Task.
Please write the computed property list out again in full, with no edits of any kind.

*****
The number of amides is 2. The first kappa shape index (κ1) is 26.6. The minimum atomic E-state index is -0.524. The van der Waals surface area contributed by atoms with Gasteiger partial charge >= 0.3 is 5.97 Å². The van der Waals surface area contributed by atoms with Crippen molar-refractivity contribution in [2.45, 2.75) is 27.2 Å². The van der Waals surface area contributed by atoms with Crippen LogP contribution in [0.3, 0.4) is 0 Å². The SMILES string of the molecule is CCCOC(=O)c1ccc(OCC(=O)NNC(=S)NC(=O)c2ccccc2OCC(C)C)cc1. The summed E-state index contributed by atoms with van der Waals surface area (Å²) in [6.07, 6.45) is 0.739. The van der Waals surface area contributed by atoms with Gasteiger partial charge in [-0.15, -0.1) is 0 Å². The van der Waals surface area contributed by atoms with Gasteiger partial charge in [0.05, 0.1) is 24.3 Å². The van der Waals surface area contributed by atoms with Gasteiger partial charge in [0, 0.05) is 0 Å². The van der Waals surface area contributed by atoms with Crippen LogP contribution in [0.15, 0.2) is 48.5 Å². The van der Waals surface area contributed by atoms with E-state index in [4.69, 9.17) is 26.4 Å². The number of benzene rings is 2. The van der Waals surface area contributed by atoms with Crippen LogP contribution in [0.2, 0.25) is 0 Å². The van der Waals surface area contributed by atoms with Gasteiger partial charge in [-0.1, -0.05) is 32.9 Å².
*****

The number of amides is 2. The first kappa shape index (κ1) is 26.6. The minimum atomic E-state index is -0.524. The van der Waals surface area contributed by atoms with Gasteiger partial charge >= 0.3 is 5.97 Å². The van der Waals surface area contributed by atoms with Crippen molar-refractivity contribution in [2.45, 2.75) is 27.2 Å². The van der Waals surface area contributed by atoms with Crippen LogP contribution in [0.3, 0.4) is 0 Å². The SMILES string of the molecule is CCCOC(=O)c1ccc(OCC(=O)NNC(=S)NC(=O)c2ccccc2OCC(C)C)cc1. The summed E-state index contributed by atoms with van der Waals surface area (Å²) in [6.07, 6.45) is 0.739. The van der Waals surface area contributed by atoms with Gasteiger partial charge in [-0.15, -0.1) is 0 Å². The van der Waals surface area contributed by atoms with Gasteiger partial charge in [0.05, 0.1) is 24.3 Å². The van der Waals surface area contributed by atoms with Gasteiger partial charge in [0, 0.05) is 0 Å². The van der Waals surface area contributed by atoms with Crippen LogP contribution in [0.15, 0.2) is 48.5 Å². The van der Waals surface area contributed by atoms with E-state index in [4.69, 9.17) is 26.4 Å². The number of benzene rings is 2. The van der Waals surface area contributed by atoms with Crippen LogP contribution in [0.2, 0.25) is 0 Å². The van der Waals surface area contributed by atoms with Gasteiger partial charge in [-0.1, -0.05) is 32.9 Å².